2016.80: The Last Days on Mars (Network Airing, Film Four HD)
The Last Days on Mars isn’t a terrible film by any means, its just badly flawed and hampered by a thin script, poor editing decisions and the fact that its missing what should be its first reel. That aside, considering its low budget it looks pretty terrific and remains fairly impressive visually even compared to Ridley Scott’s rather more handsomely-budgeted The Martian of a few years later.
In the failing hours of a six-month mission on Mars, the second manned expedition to the Red Planet starts wrapping things up in anticipation of the long journey back home. The mission has been successful but is still deemed a failure by one of the frustrated science leads as no evidence has been found of life once existing on the planet. However, one scientist notices some tantalising clues in some of the extracted soil samples and in an effort to presumably claim the discovery for himself (why?) sneakily goes out on one last excursion pretending its forced on him due to faulty sensors at the dig site. His attempt for scientific immortality goes terribly wrong however when in the midst of his euphoric confirmation of life on Mars a tremor opens up the ground beneath him and he plunges to his death, whilst unleashing alien microbes upon the rest of his team that turn his corpse and that of his victims into, er, Space Zombies.
Okay. It sounds terrible.
The thing is, so much wrong about this film was easily fixable. Take that missing first reel. Part of the genius of Scott’s earlier Alien is its slow build-up, the first forty-five minutes spent introducing the characters, the dynamics of their individual relationships, the space of the Nostromo and its hardware. By the time they land on the alien planet and the shit hits the fan, we know who they are and where they are and the mechanics of it all. We don’t have that in The Last Days on Mars. We are thrown into the events not knowing who is who or the mechanics of their mission (it later transpires they are waiting to be ‘picked up’ rather than launching on a rocket themselves). We don’t understand why Vincent Campbell (Liev Schreiber) is acting a bit oddly and isn’t looking forward to the trip home, or why Kim Aldrich (Olivia Williams) is such a bitch, or why Capt. Charles Brunel is so weak-willed (Elias Koteas getting so typecast now as such hopeless leaders we just know everything he decides is just plain wrong).
Just twenty minutes spent with them in the base beforehand, explaining their relationship dynamics and the mechanics of their mission and timeline for getting home would have benefited the film immeasurably. There is a reason why the first important scene in Alien (and likewise in Sunshine) is a communal meal in which the banter of the crew sets everything up.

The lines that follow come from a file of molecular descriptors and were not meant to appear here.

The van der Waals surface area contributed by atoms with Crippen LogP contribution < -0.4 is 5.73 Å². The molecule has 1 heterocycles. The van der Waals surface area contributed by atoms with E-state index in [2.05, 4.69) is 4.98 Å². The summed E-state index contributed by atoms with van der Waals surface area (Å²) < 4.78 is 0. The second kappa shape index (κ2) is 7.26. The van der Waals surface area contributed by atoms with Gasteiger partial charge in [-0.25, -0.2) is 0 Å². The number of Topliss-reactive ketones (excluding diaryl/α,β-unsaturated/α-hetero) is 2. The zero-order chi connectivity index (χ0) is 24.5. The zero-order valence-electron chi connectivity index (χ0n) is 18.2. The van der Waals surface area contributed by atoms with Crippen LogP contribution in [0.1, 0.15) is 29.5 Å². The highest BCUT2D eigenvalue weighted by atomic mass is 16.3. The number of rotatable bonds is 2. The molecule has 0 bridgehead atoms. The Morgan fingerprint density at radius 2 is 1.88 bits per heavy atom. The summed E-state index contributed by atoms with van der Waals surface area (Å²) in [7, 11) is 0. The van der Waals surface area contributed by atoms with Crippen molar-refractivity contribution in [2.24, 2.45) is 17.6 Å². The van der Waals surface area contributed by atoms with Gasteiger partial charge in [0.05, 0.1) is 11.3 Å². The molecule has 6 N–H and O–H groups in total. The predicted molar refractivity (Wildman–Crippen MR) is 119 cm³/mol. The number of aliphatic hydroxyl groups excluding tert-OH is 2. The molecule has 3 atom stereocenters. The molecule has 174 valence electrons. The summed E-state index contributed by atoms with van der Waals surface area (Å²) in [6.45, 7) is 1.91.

Instead we are launched into the crisis almost immediately, something intended to be gripping but ultimately just proves confusing. We don’t know anyone or what they do. We don’t understand why there are two habitats or that they are linked by subterranean tunnels. We don’t understand where the base is compared to the dig site or where the pick-up location is or when it is due. Thanks to clumsy editing we don’t even know why Campbell keeps having odd visions of a spaceship (they are actually flashbacks to a claustrophobic attack on the journey to Mars, but I didn’t work that out until much later- for most of the film I thought they were visions of the future or messages from the aliens or something).
It doesn’t help that these characters are such lousy astronauts who can’t obey commands or keep their cool and ‘work the problem’ in NASA tradition. If any one of these guys suffered the fate of astronaut Mark Watney in The Martian they would be dead within a week. They are stupid and selfish and emotionally strung-out; maybe they were intended to be like the working-jock space truckers of Alien but they should instead be trained astronauts on a billion-dollar expedition.
So the film has its moments, but most of the time its painfully frustrating. It could have been good. After all, the cast is pretty high-profile for the most part and they could do much more with better material. In the end its all just a pretty vacant, dumb b-movie about alien bugs on Mars turning people we don’t care about into Space Zombies. It might have been more fun had it looked a bit more low-rent akin to the old Hammer movies; as it is, its a competently-shot, overly-serious film hampered by a weak screenplay needing much more work in an impressive-looking but frankly vacuous sci-fi/horror movie. In a way, its a bit like a modern-day Space:1999. Bit of a shame really. We need more competently-made, low-budget sci-fi films like this, but ones with great ideas, not the stupid stuff usually reserved for the big blockbusters that use spectacle and bombast to get away with it.
Space Zombie Martians. Ugh.
But the Max Richter soundtrack is pretty good- deserves a better movie infact.